I would say the same thing about uncivil protests that are offensive but nonviolent and public; they need their own framework of assessment. I think that uncivil protests can do something that civil disobedience cannot do, which is to call out the deceptions of liberal civility, where liberal civility is this idea that we’re all free and equal, we respect each other and we show it by speaking to each other in measured tones, and we’re all treated as equals before the law and so on. We are all political members of the same community, tied by these bonds of civic friendship and reciprocity. Well, I think that by disobeying uncivilly, you may be able to point out the deception or false promises of these civic bonds—the fact that they fail to extend to everyone. Uncivil disobedience can mark political exclusion and social marginalization in a spectacular way, where a civil protest could not.

These are some of the reasons why I think it’s important to pluralize the subsets of principled disobedience and think about them separately.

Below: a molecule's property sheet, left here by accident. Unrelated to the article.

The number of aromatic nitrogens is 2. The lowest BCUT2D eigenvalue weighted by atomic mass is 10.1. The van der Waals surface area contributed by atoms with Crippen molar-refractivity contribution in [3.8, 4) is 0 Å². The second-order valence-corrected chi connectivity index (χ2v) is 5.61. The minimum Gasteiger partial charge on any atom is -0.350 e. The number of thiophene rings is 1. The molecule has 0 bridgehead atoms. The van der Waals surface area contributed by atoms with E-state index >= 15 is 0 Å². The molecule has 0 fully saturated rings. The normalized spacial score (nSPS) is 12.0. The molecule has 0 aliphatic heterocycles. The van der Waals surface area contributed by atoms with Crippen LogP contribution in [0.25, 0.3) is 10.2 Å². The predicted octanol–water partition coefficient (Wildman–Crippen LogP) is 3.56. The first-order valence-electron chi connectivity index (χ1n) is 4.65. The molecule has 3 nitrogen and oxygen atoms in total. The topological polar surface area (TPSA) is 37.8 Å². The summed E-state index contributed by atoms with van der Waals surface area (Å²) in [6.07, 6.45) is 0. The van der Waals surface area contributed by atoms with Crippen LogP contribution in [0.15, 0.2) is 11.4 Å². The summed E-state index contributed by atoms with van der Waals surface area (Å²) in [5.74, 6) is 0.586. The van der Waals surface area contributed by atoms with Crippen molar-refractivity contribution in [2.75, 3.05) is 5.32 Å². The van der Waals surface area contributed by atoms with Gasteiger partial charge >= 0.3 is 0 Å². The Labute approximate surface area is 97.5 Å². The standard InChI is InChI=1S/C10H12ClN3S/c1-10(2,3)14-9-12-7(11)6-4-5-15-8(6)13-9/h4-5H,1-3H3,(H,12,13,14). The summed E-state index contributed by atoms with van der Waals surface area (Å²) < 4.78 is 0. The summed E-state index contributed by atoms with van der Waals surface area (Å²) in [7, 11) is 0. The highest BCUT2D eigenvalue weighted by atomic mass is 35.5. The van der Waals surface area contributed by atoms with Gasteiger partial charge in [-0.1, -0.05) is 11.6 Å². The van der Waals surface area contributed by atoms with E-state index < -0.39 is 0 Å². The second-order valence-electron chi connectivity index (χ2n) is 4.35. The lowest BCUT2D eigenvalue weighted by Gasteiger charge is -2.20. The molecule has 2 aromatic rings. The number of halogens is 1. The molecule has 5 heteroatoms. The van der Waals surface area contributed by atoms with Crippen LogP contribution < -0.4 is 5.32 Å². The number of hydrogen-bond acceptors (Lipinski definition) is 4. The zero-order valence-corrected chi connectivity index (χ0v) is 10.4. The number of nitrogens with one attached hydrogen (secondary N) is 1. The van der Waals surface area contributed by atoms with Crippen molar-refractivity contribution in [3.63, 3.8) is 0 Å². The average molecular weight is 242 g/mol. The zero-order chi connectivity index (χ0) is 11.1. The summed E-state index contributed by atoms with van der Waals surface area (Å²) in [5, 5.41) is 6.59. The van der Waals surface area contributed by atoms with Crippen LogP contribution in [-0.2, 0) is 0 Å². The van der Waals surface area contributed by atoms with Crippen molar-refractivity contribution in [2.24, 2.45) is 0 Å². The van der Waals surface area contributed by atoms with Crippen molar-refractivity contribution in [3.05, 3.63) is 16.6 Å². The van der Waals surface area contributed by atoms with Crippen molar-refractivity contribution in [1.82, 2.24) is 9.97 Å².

NUPR: Can uncivil disobedience can be justified even if it’s not a necessarily communicative act?

CD: I just talked about the kinds of things uncivil disobedience can communicate, but I think there’s a really important category of principled disobedience that is not communicative and so clearly does not abide by the civil disobedience playbook. Not every act of principled disobedience is designed to reform the law. Yet uncivil disobedience can achieve very important things and sometimes better satisfy moral and political demands than either compliance with law or civil disobedience.